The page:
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Child’s striped knit wool cap with a tassel made for a hidden Dutch Jewish child

Object | Accession Number: 2002.140.4

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    Child’s striped knit wool cap with a tassel made for a hidden Dutch Jewish child

    Overview

    Brief Narrative
    Red, white, and blue striped knit cap made for Vera Reiss by her foster mother, Huberta Van Pelt, in Baarn, Netherlands, in spring 1945. Huberta made the hat in the colors of the Netherlands flag to celebrate their liberation in May 1945. Vera was born in German occupied Amsterdam in March 1942. That summer, the Germans began mass deportations to camps in the east. In July, Vera’s father Salomon allowed himself to be arrested, to spare his wife Sophie and their infant daughter. Sophie and Vera went into hiding with Sophie’s cousin Cato and then were hidden separately. Vera, now 9 months old, was sent to live with the Van Pelts, who knew Vera’s paternal grandfather Abraham. Her mother assumed a false identity as a housekeeper. On May 5, 1945, the Netherlands was liberated. Vera was reunited with her mother. Vera’s father was killed in Auschwitz in February 1943. Most of Vera’s large extended family was murdered in the Holocaust.
    Date
    creation:  1945 May
    Geography
    use: Baarn (Netherlands)
    Credit Line
    United States Holocaust Memorial Museum Collection, Gift of Vera Waivisz-Reiss
    Contributor
    Subject: Vera Waisvisz-Reiss
    Artisan: Huberta J. Van Pelt
    Biography
    Vera Reiss was born on March 5, 1942, in Amsterdam, Netherlands, the only child of a Jewish couple, Salomon and Sophie Duim Reiss. Salomon, called Sal, was born on January 24, 1902, in Amsterdam, to Abraham Hartog and Vrouwtje Duyts Reiss. Abraham was born March 2, 1875, in London, to a Dutch family. He was a well-known and prosperous merchant and owned a textile business in the center of Amsterdam. Vrouwtje was born August 17, 1876, in Amsterdam. Sal had four siblings: Hartog, called Harry (b. 1900), Jacob, called Jaap (1905-1944), Lehman (1907-1943), and Elizabeth Jeannette (b. 1909). Vera’s mother Sophie was born on August 7, 1903, in Amsterdam, to Wolf and Keetje Meijer Duim. Wolf was born August 16, 1856, in Amsterdam. Keetje was born March 15, 1858, in Groningen. Sophie had a sister and two brothers: Jansje (1885-1943), Mozes (1896-1944), and Salomon (1898-1943). Their father Wolf died on January 11, 1911. Sal and Sophie were married on December 23, 1936. Sal was a literary editor and devoted much of his time to charitable organizations. Sophie’s mother Keetje died on December 1, 1937.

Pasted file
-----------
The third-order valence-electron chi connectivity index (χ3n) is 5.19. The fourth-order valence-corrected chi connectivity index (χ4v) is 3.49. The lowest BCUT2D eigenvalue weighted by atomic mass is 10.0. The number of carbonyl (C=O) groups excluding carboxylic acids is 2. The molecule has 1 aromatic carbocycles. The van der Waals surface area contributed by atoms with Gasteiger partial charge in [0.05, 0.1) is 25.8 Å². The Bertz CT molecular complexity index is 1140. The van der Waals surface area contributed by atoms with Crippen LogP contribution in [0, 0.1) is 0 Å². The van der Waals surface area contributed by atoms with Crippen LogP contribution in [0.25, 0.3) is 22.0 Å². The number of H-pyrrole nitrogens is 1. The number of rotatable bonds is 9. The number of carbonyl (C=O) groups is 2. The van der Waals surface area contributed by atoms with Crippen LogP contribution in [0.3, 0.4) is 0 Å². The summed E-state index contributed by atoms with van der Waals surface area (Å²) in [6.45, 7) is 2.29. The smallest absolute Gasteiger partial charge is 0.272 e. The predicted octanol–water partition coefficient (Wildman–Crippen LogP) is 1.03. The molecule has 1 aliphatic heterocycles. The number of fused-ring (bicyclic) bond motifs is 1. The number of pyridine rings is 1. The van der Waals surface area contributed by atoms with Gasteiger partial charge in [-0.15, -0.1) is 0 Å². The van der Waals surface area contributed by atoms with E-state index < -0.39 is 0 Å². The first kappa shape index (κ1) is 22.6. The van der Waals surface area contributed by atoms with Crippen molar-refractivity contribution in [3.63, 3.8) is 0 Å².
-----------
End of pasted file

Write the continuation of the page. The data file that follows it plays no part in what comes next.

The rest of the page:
On May 10, 1940, Germany invaded the Netherlands. In 1941, Jews were required to register with the authorities. Large scale deportations to camps in the east began in summer 1942. In July, Vera’s father Sal allowed himself to be arrested, so Sophie and Vera would not be taken. He was sent to Westerbork transit camp. Sophie received a letter from her brother Salomon, who was also imprisoned in Westerbork. Salomon, his wife Rose Velleman (b.1904), and their daughter Kitty Jeanette (b. 1935) had gone into hiding, but they were betrayed and arrested. He wrote that Sophie should resist being arrested because of the terrible conditions, and that he was fearful of what awaited them. Soon after, German soldiers attempted to arrest Sophie, but she convinced them that she could not walk and that Vera was in poor health, so they let her go. Sophie decided to flee before they could be deported. For a short time, Vera and Sophie hid with Sophie’s cousin, Cato Duim, who married a non-Jew. In late 1942, Sophie and Vera were hidden separately. Vera, 9 months old, was placed in hiding in Baarn in Utrecht province with a Dutch couple, Hermanus Gerrit and Huberta Johanna van Wyngaarden Van Pelt. They were clients of Vera’s paternal grandfather Abraham. They also hid Abraham’s religious articles. Vera’s false name was Vrouwke Peters, but the Van Pelts called her Meiske, the Dutch word for girly. They said she was their niece who had survived the bombings. They lived near a large botanical garden where they would hide Vera if it seemed dangerous at home. They had a ladder which they hid nearby for this purpose. On May 5, 1945, the Netherlands was liberated. The war ended when Germany surrendered on May 7.